A nice article from Emanuel Derman who tries to justify a career spent in financial modeling. The title of the article is Apologia Pro Vita Sua which means “a defense of one’s life” and is the title of a book by John Newman.
First the superb modelling manifesto:
∼ I will remember that I didn’t make the world, and it doesn’t satisfy my equations.
∼ Though I will use models boldly to estimate value, I will not be overly impressed by mathematics.
∼ I will never sacrifice reality for elegance without explaining why I have done so.
∼ Nor will I give the people who use my model false comfort about its accuracy. Instead, I will make explicit its assumptions and oversights.
∼ I understand that my work may have enormous effects on society and the economy, many of them beyond
Unfortunately it is the opposite which has ruled the modelling world. Here is my version:
∼ I will not just remember but tell others that I made the world, and everything in the world can be narrowed to equations.
∼ Though I will use models to show value in even non-valuable things ofcourse overly using mathematics to look sophisticated and avoid questions. The idea is to confuse as much as possible.
∼ Reality is usually ugly which can be transformed into elegant models without feeling the former.
∼ I will exclude all assumptions and limitations and arrogantly dismiss any questions asked. All praise of course would be welcome.
∼ My work will transform the economy and if economy is transformed, society will be happy as well.
∼ Soon the world will see the value of financial modelling and modellers will be seen as individuals having top 1% intellectual quotient the world..
I mean one could add many more to it on salaries, inequality, etc etc…
Anyways, Derman says financial engg is a interdisciplinary field. I actually don’t like the word engineering associated with finance at all. Earlier it added credibility to the field. Now it just connotes some kind of jugglery:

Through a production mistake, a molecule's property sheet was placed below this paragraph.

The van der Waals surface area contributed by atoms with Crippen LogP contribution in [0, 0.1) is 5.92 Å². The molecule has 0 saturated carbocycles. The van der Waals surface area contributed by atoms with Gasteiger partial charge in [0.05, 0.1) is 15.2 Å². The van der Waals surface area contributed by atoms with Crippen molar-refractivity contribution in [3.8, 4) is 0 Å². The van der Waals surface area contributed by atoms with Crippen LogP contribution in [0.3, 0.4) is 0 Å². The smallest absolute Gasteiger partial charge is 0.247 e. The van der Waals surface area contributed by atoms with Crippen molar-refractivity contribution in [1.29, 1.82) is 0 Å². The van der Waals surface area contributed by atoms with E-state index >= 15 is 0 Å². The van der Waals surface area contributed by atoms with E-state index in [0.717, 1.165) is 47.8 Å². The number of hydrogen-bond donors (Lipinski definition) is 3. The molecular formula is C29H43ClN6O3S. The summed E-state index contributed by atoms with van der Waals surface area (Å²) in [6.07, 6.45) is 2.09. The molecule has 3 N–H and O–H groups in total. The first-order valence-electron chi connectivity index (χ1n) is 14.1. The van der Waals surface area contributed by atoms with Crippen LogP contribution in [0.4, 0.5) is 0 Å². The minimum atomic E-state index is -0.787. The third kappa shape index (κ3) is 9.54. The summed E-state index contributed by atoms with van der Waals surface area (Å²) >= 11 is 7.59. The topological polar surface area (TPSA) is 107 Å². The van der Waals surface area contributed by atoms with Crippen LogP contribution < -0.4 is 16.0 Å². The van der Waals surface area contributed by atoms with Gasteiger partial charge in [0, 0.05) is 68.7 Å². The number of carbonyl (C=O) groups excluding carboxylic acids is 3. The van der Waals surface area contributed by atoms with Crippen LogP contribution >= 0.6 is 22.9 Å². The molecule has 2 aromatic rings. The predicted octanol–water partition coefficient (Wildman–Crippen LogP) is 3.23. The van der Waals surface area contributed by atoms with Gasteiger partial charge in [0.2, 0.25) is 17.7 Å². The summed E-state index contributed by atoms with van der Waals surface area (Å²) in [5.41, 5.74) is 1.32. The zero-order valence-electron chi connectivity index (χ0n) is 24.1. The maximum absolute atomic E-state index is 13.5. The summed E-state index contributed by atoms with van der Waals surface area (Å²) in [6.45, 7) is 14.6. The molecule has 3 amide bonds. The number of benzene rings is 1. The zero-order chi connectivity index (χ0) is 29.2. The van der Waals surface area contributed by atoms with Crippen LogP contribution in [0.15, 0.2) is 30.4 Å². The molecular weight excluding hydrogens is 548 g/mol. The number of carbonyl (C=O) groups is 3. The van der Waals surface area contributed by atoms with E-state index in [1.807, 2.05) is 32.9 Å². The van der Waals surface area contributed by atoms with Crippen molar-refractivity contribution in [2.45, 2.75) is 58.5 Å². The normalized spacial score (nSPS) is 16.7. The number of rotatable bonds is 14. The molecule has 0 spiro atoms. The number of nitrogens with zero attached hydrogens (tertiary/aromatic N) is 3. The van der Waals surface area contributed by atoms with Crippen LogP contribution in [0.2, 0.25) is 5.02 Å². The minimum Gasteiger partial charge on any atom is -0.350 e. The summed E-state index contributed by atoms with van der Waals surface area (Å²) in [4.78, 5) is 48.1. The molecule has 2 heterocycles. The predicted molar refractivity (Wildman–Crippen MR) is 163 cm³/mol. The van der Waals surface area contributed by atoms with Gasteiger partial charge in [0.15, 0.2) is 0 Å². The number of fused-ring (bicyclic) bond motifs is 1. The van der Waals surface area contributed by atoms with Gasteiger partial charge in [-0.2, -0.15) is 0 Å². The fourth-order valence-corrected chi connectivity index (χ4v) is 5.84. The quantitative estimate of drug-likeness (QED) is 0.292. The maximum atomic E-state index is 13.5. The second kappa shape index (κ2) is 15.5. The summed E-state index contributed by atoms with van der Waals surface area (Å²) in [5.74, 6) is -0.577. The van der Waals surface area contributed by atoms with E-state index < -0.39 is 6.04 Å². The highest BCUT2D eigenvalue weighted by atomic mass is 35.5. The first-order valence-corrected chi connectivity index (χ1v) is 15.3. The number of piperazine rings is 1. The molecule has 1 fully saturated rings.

Financial engineering is an interdisciplinary field devoted to the art of applying mathematical models to help make decisions about the risk and return of investments. True engineering, the mechanical or electrical kind, is based on reliable science or reliable heuristics. Unfortunately, no matter what academics, economists, or banks tell you, there is no truly reliable financial science beneath financial engineering. By using variables such as volatility and liquidity that are crude but quantitative proxies for complex human behaviors, financial models attempt to describe the ripples on a vast and ill-understood sea of ephemeral human passions. Such models are roughly reliable only as long as the sea stays calm. When it does not, when crowds panic, anything can happen.
Models, therefore, are useful but intrinsically fallible. They are constructed by humans, with a simple, direct purpose related to trading and sales. Humans, however, came about through a complex process for no explicit purpose that we understand. (I hope that both atheists and believers can agree on the validity of the previous sentence.) To confuse a model with the world of humans is a form of idolatry—and dangerous.
One should always remember the words of late Prof. Ostrom
We are fallible humans studying fallible human behavior within institutional structures constructed by other fallible humans. We should not act as if we know for certain how to achieve sustainable development. We can, however, recognize our growing capabilities and those of the individuals we study to experiment with rules, learn from the experiments, and, if the broader institutional and cultural milieu facilitates, gradually improve outcomes so they are sustainable over time.
A useful defense from Prof. Derman. However, it is a bit too late..
These efforts should have been made more aggressively earlier. The crisis has not just been about firms failing but about all kinds of corrupt practices followed by the street. And one things has followed other. Finance is all over the place as of now…